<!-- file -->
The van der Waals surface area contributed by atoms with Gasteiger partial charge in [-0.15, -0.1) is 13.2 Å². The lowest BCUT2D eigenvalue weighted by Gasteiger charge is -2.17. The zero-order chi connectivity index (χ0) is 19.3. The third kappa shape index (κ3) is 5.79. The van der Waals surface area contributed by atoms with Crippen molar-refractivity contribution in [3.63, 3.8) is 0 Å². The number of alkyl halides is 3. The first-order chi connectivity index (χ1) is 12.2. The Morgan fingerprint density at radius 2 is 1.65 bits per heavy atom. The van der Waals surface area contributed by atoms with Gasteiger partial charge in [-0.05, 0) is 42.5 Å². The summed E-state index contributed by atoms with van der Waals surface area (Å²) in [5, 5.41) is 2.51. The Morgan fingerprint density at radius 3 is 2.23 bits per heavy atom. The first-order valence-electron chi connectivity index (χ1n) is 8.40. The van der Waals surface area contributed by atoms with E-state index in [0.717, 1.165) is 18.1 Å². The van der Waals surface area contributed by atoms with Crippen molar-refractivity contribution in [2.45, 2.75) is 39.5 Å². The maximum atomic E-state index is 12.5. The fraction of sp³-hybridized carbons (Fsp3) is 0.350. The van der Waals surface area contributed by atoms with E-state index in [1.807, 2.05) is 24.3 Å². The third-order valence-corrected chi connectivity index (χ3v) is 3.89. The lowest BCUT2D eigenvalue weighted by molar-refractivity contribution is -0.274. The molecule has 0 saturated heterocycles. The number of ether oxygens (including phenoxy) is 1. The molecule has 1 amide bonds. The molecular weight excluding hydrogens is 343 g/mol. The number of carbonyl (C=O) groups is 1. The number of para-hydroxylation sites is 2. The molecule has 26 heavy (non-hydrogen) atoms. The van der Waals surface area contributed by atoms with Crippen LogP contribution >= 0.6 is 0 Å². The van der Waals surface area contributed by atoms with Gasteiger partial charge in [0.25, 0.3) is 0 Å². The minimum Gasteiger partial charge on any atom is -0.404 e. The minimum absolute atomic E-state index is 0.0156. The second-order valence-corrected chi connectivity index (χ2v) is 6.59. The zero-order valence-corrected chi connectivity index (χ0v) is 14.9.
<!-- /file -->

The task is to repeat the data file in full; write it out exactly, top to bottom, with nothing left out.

The van der Waals surface area contributed by atoms with Gasteiger partial charge in [-0.15, -0.1) is 13.2 Å². The lowest BCUT2D eigenvalue weighted by Gasteiger charge is -2.17. The zero-order chi connectivity index (χ0) is 19.3. The third kappa shape index (κ3) is 5.79. The van der Waals surface area contributed by atoms with Crippen molar-refractivity contribution in [3.63, 3.8) is 0 Å². The number of alkyl halides is 3. The first-order chi connectivity index (χ1) is 12.2. The Morgan fingerprint density at radius 2 is 1.65 bits per heavy atom. The van der Waals surface area contributed by atoms with Gasteiger partial charge in [-0.05, 0) is 42.5 Å². The summed E-state index contributed by atoms with van der Waals surface area (Å²) in [5, 5.41) is 2.51. The Morgan fingerprint density at radius 3 is 2.23 bits per heavy atom. The first-order valence-electron chi connectivity index (χ1n) is 8.40. The van der Waals surface area contributed by atoms with E-state index in [0.717, 1.165) is 18.1 Å². The van der Waals surface area contributed by atoms with Crippen molar-refractivity contribution in [2.45, 2.75) is 39.5 Å². The maximum atomic E-state index is 12.5. The fraction of sp³-hybridized carbons (Fsp3) is 0.350. The van der Waals surface area contributed by atoms with E-state index in [1.807, 2.05) is 24.3 Å². The third-order valence-corrected chi connectivity index (χ3v) is 3.89. The lowest BCUT2D eigenvalue weighted by molar-refractivity contribution is -0.274. The molecule has 0 saturated heterocycles. The number of ether oxygens (including phenoxy) is 1. The molecule has 1 amide bonds. The molecular weight excluding hydrogens is 343 g/mol. The number of carbonyl (C=O) groups is 1. The number of para-hydroxylation sites is 2. The molecule has 26 heavy (non-hydrogen) atoms. The van der Waals surface area contributed by atoms with Crippen LogP contribution >= 0.6 is 0 Å². The van der Waals surface area contributed by atoms with Gasteiger partial charge in [0.25, 0.3) is 0 Å². The minimum Gasteiger partial charge on any atom is -0.404 e. The minimum absolute atomic E-state index is 0.0156. The second-order valence-corrected chi connectivity index (χ2v) is 6.59. The zero-order valence-corrected chi connectivity index (χ0v) is 14.9.